Pesto! And flavor appears in grilled chicken
For the Nevada Appeal
With the heat of the summer we’ve been grilling a lot and eating lighter salads, light sandwiches, fruit and fresh vegetables, grilling chicken breasts and using them on salads. Our new favorite is a pesto marinated boneless chicken breast.
This pesto chicken breast is easy to make and low on calories and low in fat. I grill these ahead and refrigerate them, chop them up and use them for protein for a great lunch salad. Pesto, which is a basil based spread originated in Italy, specifically Genoa. Pesto in Italian is pronounced Pestare which means to pound or crush. The original way to prepare pesto was to grind or crush using a marble stone and a wooden pestle. Grinding all the ingredients until you created a paste used in many recipes. Basil the herb, was first domesticated in India and brought to Italy. It grew heartily in Liguria on the outskirts of Genoa. The Liguria’s modified the dish using several ingredients plentiful to the region. Garlic, parmesan cheese, pine nuts and olive oil, which became today’s Pesto.
Pesto was first mentioned in cook books in mid-1800s in the U.S. and the New York Times reported an imported canned pesto in 1946. Pesto did not become popular in the United States until the 1980s and 90s.
My recipe today is for a simple pesto sauce/spread. It uses fresh ingredients to make a delightful and tasty ingredient used in many recipes.
I recommend using the pesto to marinate chicken breasts to grill. When done grilling, try a chicken pesto sandwich with bacon and provolone cheese on fresh sourdough bread. You can do as I have, and cook a few extra pieces, chop and use for a salad the next day. Either way, this is a simple and delicious way to flavor up your chicken.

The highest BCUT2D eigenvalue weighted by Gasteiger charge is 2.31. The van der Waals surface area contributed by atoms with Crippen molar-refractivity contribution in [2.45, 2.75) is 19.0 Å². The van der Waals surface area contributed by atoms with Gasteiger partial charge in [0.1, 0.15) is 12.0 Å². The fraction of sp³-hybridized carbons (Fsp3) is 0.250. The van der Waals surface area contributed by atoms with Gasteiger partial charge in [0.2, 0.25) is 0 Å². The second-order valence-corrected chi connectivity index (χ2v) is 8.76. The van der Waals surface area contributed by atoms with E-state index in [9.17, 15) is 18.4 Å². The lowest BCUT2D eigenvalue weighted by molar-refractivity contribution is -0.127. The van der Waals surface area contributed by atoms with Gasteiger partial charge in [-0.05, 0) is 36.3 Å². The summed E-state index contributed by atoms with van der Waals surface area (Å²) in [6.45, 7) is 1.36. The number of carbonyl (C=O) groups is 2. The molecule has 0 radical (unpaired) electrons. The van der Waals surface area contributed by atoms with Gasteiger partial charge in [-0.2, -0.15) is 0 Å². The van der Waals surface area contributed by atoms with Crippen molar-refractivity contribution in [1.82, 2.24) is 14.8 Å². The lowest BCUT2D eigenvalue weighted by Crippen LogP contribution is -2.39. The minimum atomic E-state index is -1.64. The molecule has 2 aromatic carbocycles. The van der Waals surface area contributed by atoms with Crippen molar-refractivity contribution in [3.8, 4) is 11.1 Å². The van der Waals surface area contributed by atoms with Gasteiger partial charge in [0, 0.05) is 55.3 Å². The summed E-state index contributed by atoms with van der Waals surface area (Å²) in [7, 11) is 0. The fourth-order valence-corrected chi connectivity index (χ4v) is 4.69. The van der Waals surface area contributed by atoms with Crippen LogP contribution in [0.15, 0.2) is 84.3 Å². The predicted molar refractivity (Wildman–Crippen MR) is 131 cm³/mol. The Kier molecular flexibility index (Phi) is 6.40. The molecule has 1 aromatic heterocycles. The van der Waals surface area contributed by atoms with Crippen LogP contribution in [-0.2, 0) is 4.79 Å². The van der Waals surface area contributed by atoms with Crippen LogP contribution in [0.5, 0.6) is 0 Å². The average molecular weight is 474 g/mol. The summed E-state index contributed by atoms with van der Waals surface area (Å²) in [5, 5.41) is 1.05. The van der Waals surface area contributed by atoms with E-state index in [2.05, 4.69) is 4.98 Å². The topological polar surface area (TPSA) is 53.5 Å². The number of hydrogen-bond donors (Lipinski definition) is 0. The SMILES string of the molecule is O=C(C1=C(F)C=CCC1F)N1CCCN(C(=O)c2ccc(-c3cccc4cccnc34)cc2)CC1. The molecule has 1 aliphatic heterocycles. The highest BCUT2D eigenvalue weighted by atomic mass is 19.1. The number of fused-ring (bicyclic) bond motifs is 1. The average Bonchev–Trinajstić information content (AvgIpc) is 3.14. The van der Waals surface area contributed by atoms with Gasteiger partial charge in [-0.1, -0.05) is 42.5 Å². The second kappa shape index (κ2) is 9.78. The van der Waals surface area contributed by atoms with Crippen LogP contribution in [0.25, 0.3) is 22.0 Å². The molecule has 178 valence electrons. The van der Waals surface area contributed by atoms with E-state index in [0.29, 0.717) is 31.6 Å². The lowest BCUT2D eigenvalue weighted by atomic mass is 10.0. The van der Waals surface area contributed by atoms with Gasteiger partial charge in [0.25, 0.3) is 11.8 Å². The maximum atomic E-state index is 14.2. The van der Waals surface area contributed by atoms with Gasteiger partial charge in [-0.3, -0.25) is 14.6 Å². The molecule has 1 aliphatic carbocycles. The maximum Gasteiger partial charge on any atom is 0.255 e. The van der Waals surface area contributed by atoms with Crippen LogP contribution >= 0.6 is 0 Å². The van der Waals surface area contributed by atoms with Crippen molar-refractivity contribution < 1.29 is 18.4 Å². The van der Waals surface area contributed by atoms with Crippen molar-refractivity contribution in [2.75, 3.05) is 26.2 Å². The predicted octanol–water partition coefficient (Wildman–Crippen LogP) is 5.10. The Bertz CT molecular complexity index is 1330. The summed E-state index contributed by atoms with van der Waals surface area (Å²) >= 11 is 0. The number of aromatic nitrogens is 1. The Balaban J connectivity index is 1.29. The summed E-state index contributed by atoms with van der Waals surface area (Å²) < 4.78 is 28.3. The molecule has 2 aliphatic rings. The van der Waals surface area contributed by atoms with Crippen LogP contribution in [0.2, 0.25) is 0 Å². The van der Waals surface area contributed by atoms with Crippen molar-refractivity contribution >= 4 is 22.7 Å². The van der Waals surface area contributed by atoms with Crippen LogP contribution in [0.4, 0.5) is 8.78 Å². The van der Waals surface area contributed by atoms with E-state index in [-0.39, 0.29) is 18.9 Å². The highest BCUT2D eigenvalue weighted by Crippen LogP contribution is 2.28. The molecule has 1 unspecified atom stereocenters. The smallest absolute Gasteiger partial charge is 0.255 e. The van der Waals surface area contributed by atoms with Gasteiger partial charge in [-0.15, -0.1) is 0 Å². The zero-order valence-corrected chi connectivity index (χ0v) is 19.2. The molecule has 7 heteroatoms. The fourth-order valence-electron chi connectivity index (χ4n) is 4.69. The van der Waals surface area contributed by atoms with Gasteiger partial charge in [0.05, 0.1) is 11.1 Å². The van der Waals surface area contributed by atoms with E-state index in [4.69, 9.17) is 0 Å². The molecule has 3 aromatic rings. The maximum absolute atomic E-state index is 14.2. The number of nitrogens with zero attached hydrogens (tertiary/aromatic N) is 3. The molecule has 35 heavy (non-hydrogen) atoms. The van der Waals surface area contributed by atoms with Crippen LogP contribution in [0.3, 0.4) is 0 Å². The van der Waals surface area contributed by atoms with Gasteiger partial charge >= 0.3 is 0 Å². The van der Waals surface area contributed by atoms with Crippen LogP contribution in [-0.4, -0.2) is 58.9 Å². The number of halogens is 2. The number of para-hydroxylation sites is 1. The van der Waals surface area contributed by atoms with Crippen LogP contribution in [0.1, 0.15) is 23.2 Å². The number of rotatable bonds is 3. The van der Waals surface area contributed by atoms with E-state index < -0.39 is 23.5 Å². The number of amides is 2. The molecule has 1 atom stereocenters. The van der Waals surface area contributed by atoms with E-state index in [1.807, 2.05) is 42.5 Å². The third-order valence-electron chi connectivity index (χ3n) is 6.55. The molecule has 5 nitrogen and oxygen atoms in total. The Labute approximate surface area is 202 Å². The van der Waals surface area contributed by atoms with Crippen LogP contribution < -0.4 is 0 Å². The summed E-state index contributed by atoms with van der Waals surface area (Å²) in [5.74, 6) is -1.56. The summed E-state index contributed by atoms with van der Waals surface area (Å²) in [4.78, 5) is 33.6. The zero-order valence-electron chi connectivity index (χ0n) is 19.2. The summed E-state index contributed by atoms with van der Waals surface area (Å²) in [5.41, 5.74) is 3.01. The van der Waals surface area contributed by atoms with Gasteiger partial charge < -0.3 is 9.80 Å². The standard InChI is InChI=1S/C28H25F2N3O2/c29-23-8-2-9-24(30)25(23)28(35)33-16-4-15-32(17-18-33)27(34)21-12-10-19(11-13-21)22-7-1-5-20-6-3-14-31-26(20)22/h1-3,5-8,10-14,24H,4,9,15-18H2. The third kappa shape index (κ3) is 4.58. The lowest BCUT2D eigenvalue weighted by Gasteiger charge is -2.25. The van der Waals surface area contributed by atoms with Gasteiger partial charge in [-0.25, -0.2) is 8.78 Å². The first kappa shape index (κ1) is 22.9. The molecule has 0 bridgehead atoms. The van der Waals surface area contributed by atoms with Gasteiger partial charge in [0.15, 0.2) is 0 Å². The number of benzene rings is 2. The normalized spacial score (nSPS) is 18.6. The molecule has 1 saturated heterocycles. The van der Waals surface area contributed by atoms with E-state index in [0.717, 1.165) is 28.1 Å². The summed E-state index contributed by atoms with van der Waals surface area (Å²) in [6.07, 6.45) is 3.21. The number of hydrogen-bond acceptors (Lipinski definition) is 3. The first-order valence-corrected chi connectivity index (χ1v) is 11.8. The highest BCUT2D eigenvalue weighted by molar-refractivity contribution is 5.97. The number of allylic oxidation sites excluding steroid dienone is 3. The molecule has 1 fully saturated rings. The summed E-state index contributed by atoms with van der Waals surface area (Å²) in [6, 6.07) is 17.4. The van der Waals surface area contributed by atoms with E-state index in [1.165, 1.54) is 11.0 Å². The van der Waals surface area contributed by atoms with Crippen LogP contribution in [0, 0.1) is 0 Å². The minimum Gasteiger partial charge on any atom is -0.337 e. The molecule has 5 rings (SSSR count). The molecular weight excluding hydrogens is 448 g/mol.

3 cups fresh basil loosely packed
3 cloves garlic
2⁄3 cup parmesan cheese grated
1/2 cup pine nuts (try roasting them first for a bolder flavor)
1 teaspoon salt
1/2 teaspoon pepper
1/2 cup olive oil
Combine the basil, pine nuts and garlic into a food processor and pulse 5-6 times. Add the cheese and pulse a few more times.
While the food processor is on, gently pour the olive oil into the mixture. Scrap the sides from time to time to equally process the pesto mixture. Add the salt and pepper just before you finish processing.
Refrigerate after use. Pesto should last several weeks covered in your refrigerator.
To marinate your chicken, apply the freshly made pesto liberally on the chicken. Put in a zip top bag and let sit for 2-3 hours before grilling. The longer, the better to introduce the flavor. Remember when cooking to not stray far from the grill as the oil in the marinade tends to flare up.
Also try the pesto over any pasta dish, or on a toasted baguette.
If marinating the chicken seems to long a process, we offer pre-marinated pesto chicken breast in our case all summer.
David Theiss is a long time resident of Carson City and the owner of Butler Gourmet Meats.